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Onscreen credits incorrectly spell actor Leif Erickson's name as "Lief." Edna Ferber's novel Show Boat was serialized in Woman's Home Companion (Apr-August 1926). M-G-M's plan to film an adaptation of Show Boat was publicized as early as June 1942. According to news items in Hollywood Reporter in June and July 1942, Oscar Hammerstein, II had planned to direct a revival of the play to feature M-G-M's popular operetta stars Jeanette MacDonald and Nelson Eddy, and the studio was planning to buy the film rights from Universal. Zeke Colvan was also said to be staging the revival and possible film.
In December 1943, a Hollywood Reporter news item announced that Kathryn Grayson was "likely" to play "Magnolia Hawks," and by May 1944, a Hollywood Reporter news item announced that producer Arthur Freed had chosen Judy Garland for the part of "Julie LaVerne." In December 1945, a Hollywood Reporter news item noted that production was set to begin in mid-summer with Walter Huston in the role of "Cap'n Andy." According to a December 1949 Daily Variety news item, Ethel Barrymore, who was originally slated to play the role of "Parthy," had to withdraw because of a previous commitment. Mildred Natwick was then considered for that part. Eddie Foy, Jr. was a candidate for the role of "Capt. Andy" according to the same news item.
A 1950 New York Times news item noted that M-G-M would go ahead with its plans to include the miscegenation aspect of the story, despite objections from the PCA, which explicitly forbade the depiction of miscegenation. The news item indicated that M-G-M planned to defend its decision by pointing to the precedent set by the PCA in allowing the subject to remain in the 1936 film adaptation of Show Boat. According to a February 22, 1950 news item in Daily Variety, an additional problem was caused by a revision in Garland's contract, which allowed her four months off between films and would delay production until August 1950.
According to a Hollywood Reporter news item, director George Sidney was to appear in his first bit role in the film, playing a card player, but his appearance in the released film has not been confirmed. A October 25, 1950 Hollywood Reporter news item announced Adrienne Fazan as the picture's editor, but Fazan was not listed in any other source. Another news item indicated that rehearsals for the film began on October 26, 1950. Studio publicity material contained in the file for the film in the AMPAS Library noted that some "atmospheric shots" were filmed on location in Natchez, MS. A November 1950 New York Times article indicates that a $100,000 replica of the Cotton Blossom was constructed on the M-G-M backlot and placed in the studio's 1,200-foot river. A 1972 Daily Variety news item noted that the replica, which was used in more than twenty films following Show Boat, was sold in an auction to a Kansas City company that planned to display it at a recreation center. The film was nominated for Academy Awards in the categories of Cinematography and Music Score.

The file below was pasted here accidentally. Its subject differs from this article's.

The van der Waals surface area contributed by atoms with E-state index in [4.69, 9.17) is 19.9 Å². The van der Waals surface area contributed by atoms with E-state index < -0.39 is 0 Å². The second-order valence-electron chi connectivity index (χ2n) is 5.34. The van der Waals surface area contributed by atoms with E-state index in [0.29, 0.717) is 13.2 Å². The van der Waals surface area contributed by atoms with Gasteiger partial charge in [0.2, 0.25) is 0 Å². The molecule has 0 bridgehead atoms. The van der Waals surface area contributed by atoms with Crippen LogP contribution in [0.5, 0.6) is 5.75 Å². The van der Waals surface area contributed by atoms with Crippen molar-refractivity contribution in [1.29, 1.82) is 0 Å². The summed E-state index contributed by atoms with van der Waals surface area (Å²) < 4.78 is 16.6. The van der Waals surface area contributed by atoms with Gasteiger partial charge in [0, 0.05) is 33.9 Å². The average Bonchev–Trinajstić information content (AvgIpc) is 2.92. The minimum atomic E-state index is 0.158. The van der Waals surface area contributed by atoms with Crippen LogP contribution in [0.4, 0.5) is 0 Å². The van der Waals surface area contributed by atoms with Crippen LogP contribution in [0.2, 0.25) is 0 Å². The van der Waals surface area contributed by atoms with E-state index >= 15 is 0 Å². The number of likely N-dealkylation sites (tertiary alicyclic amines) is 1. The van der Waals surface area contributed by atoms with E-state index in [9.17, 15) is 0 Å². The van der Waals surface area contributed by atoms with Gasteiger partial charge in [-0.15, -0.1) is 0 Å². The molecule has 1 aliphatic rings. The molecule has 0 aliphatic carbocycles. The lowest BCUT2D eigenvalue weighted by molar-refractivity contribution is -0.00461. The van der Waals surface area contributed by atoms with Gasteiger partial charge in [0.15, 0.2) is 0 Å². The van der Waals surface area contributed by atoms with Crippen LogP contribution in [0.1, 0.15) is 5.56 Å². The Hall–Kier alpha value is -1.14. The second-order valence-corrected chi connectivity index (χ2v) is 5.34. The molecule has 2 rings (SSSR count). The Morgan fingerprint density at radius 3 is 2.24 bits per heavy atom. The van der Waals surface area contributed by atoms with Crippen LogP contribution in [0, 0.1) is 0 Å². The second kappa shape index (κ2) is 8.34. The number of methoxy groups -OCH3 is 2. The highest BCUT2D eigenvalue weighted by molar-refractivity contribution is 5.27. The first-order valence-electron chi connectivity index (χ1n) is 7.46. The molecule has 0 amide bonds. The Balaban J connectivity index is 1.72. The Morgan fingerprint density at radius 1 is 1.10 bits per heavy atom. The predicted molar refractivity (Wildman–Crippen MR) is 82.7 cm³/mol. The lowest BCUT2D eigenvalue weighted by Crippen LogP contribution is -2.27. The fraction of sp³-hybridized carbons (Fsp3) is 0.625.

A November 30, 1981 article in People magazine contains a statement by African-American actress and former M-G-M contract player Lena Horne in which she claimed that she was passed over for the role of Julie, which eventually went to Ava Gardner. Horne played the role in a segment of the 1947 M-G-M film Till the Clouds Roll By, along with Grayson, who appeared as Magnolia (see AFI Catalog of Feature Films, 1941-50), and commented on her experience in the 1994 documentary That's Entertainment III. In a December 19, 1981 letter to the editor of the Los Angeles Times, George Sidney denied Horne's claim, stating that he tested only Gardner and Dinah Shore for the role. Sidney did note, however, that he used a recording of Horne's voice for playback purposes during Gardner's screen test.
The 1952 picture, which was restored by Turner Entertainment in 1991, marked the third motion picture adaptation of Ferber's Show Boat. The previous versions, both produced by Universal Pictures, were the 1929 adaptation, directed by Harry A. Pollard and starring Laura La Plante and Joseph Schildkraut; and the 1936 picture, directed by James Whale and starring Helen Morgan (see AFI Catalog of Feature Films, 1921-30 and 1931-40). Included among the many stage revivals of Show Boat are: the 1928 London production starring Cedric Harwicke, Colin Clive and Paul Robeson, the 1946 Broadway production starring Buddy Ebsen and January Clayton, and the 1994 Broadway production directed by Harold Prince and starring John McMartin and Elaine Stritch.